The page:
Types of Breast Cancer

Breast Cancer is one of the most common forms of cancer today. It is frightening…but treatable. It is critical to seek early diagnosis and treatment for any type of cancer and then be prepared for great outcomes with todays’ amazing treatments. Dr. Rudderman is an expert in matters of the breast and as a specially trained reconstructive surgeon, he has been able to guide many, many women through the process and procedures with wonderful, positive results.

The following information gives an overview of the types of breast cancer, diagnostics, treatments and surgical options:

Lobular Carcinoma in Situ (LCIS)

This non-invasive breast cancer starts in the milk ducts. It does not grow through the lobular walls and rarely becomes and an invasive form of cancer. It can be a risk factor for developing invasive cancer in the same or the opposite breast.

Ductal Carcinoma in SITU (DCIS)

Also called intraductal carcinoma this is the most common type of non-invasive breast cancer. With DCIS the cancers cells are inside the ducts but have not spread through the duct walls into adjacent tissue.

DCIS Overview:

  • 1 in 5 new breast cancer cases is diagnosed as DCIS
  • DCIS can be cured, in nearly all cases in the early stage
  • Pathology looks for tumor necrosis in the tissue sample
  • If necrosis is present the tumor may be more aggressive
  • DCIS with necrosis is called – comedocarcinoma

Invasive Ductal Carcinoma (IDC)

Also called Infiltrating Ductal Carcinoma, it starts in the milk duct, is the most common type of breast cancer and is invasive. It grows in the fatty breast tissue and can metastasize, after breaking through the duct wall.

Invasive Lobular Carcinoma (Infiltrating Lobular Carcinoma)

It starts in the milk-producing glands and can metastasize to other parts of the body. Invasive lobular carcinoma is often more difficult to detect by mammograms than IDC. About 1 in 10 breast cancers are ILC’s

Breast Cancer Staging

Staging is a process of determining your prognosis and treatment options based upon the type and extent of the cancer. It may involve blood tests and other tests:

  1. Blood tests & Biopsies
  2. Mammogram of the opposite breast
  3. Chest X-Ray
  4. Breast MRI
  5. Bone Scan
  6. CT Scan (Computerized Tomography)
  7. PET Scan (Positron Emissions Tomography)

Testing is based on each individual. One or a combination of tests may be needed to determine this. Your Oncologist makes this decision.

Stages of Breast Cancer


Non-invasive, abnormal cells as in DCIS.


An early stage of invasive breast cancer in which Cancer cells are contained in the breast but have spread through the breast tissue.


Involves one of the following:

  • The cancer has spread to the lymph nodes under the arm but the tumor is no more than 2 centimeters across.
  • The tumor is between 2 to 5 centimeters but the cancer has not spread to the underarm nodes.
  • The tumor is between 2 and 5 centimeters and the cancer has spread to the underarm nodes.
  • The tumor is larger than 5 centimeters.
  • The cancer has not spread to the underarm nodes.


Is locally advanced cancer that is broken into 3 sub-stages:

  • 111A – Tumor 5+ centimeters has spread and attached to each other or to other structures.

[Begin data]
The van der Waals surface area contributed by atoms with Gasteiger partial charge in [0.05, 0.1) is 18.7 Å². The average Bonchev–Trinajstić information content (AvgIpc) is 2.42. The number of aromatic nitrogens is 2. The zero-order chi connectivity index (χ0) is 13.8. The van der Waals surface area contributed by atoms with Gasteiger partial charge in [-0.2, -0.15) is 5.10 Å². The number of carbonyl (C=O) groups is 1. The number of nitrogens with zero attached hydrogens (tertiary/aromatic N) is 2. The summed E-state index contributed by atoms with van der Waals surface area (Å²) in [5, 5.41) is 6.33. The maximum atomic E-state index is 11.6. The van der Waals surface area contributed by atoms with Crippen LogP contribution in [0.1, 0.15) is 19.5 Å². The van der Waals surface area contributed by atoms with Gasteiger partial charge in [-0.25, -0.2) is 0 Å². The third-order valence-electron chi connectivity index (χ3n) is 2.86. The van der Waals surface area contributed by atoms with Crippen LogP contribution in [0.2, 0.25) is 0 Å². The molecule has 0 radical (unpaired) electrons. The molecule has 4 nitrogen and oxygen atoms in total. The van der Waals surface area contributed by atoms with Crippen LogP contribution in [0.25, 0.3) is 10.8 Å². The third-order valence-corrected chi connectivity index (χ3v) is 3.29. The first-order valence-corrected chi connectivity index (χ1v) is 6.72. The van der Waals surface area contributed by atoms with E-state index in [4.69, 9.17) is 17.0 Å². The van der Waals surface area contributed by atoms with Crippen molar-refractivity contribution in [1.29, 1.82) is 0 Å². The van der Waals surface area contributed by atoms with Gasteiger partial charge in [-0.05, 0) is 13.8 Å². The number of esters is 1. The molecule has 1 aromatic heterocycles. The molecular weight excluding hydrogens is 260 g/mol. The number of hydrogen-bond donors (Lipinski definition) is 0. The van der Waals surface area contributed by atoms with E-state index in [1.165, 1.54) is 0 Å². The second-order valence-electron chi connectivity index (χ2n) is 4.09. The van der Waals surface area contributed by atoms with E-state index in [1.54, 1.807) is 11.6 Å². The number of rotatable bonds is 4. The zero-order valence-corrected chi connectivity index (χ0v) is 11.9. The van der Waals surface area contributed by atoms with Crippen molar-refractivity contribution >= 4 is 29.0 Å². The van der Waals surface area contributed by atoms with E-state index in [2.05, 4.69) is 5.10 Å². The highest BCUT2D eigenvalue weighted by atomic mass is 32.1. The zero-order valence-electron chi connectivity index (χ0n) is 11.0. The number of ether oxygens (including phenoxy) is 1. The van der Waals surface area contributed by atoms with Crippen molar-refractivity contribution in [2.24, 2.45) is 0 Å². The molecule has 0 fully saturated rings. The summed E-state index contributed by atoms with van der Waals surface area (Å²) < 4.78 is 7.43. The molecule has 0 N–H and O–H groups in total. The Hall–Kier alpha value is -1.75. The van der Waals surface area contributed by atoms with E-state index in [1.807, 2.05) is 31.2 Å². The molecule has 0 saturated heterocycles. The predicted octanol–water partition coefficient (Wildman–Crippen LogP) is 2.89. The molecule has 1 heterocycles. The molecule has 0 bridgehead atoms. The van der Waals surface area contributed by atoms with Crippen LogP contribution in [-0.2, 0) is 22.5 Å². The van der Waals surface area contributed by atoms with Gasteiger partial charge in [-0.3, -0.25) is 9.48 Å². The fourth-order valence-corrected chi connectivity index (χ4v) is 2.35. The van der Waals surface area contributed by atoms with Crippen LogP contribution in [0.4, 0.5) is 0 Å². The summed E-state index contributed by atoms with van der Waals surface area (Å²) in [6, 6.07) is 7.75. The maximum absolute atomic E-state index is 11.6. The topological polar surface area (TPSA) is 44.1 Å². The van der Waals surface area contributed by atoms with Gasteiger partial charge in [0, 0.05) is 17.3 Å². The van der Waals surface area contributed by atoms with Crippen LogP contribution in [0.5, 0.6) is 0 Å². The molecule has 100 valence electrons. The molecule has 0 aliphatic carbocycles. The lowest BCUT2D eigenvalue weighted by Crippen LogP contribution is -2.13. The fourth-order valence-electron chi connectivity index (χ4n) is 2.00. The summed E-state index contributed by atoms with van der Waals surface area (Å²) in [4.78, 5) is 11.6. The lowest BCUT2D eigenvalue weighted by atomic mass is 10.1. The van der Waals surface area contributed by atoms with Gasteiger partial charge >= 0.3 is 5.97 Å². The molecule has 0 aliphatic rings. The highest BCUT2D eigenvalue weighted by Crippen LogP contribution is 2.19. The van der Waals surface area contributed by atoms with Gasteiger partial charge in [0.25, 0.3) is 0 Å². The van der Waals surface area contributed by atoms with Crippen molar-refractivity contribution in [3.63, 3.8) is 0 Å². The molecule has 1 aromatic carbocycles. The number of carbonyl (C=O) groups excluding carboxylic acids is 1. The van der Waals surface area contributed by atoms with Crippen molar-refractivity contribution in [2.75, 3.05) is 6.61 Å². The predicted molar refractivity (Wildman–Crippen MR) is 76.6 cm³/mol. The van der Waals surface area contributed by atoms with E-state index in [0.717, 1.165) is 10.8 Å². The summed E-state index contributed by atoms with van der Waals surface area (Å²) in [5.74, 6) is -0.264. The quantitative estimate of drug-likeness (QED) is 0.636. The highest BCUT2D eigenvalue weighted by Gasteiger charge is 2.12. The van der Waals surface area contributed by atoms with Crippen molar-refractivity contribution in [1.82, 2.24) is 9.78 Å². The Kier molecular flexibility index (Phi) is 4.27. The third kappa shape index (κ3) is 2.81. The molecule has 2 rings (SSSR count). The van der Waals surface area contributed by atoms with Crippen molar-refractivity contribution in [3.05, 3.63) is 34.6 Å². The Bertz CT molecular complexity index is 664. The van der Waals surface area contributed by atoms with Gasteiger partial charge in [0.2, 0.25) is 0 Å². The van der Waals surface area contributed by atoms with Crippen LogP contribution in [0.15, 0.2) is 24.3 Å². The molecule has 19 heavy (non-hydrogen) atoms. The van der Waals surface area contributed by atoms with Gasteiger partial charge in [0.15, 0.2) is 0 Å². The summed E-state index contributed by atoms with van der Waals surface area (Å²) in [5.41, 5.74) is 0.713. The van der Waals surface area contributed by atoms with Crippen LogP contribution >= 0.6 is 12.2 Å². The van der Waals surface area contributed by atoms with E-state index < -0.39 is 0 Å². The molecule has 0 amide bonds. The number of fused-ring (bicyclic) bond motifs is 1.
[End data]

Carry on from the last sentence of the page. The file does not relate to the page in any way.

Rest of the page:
• 111B – tumor of any size has grown into the chest wall or skin of the breast, the lymph nodes, attached to each other and/or advanced into Inflammatory breast cancer.
  • 111C – Tumor of any size that has spread as follows: into the lymph nodes behind the breast bone and under the arm. Has spread into the lymph nodes above or below the collarbone.


Cancer that appears after previous treatment and a period of remission. It usually shows up in some other part of the body such as the bones, liver, lungs or brain.

Risk Factors & BRCA

There are certain things we know about cancer today such as certain risk factors that increase the chance of getting a disease. Aging, previous history of breast cancer, family with other females who have had cancers, certain chromosomes are being studied for linkage to breast cancer and others. BRCA involves genetic testing to determine if a woman (man) is predisposed to breast cancer. It looks like this:

  • BRCA tests determine the risk factor level for developing cancer
  • BRCA testing is based upon gene mutations
  • BRCA1 & BRCA2 gene changes are linked to between 5% & 10% of all ovarian & breast cancers
  • Testing positive for one of these changes say lifetime risk can be as high as 85% for developing breast cancer & up to 60% for Ovarian cancer
  • Personal & family history is factored in heavily as these numbers show a wide range
  • Breast cancer (rare in men) does occur & is related to BRCA e gene changes along with a possibility for prostate cancer
  • Risk of colon & pancreatic cancers (e.g.) may also be higher
  • Genes can be inherited from either the mother’s or father’s side of the family

Contact us at 678.566.7200 to meet with Dr. Rudderman in our Alpharetta or Midtown Atlanta offices.

Written and reviewed by:

This article was written by Dr. Randy Rudderman, who is board certified by the American Board of Plastic and Reconstructive Surgery (1994). He practices medicine at his offices in Alpharetta and Atlanta.
Learn more about Dr. Rudderman, his medical training, and credentials.

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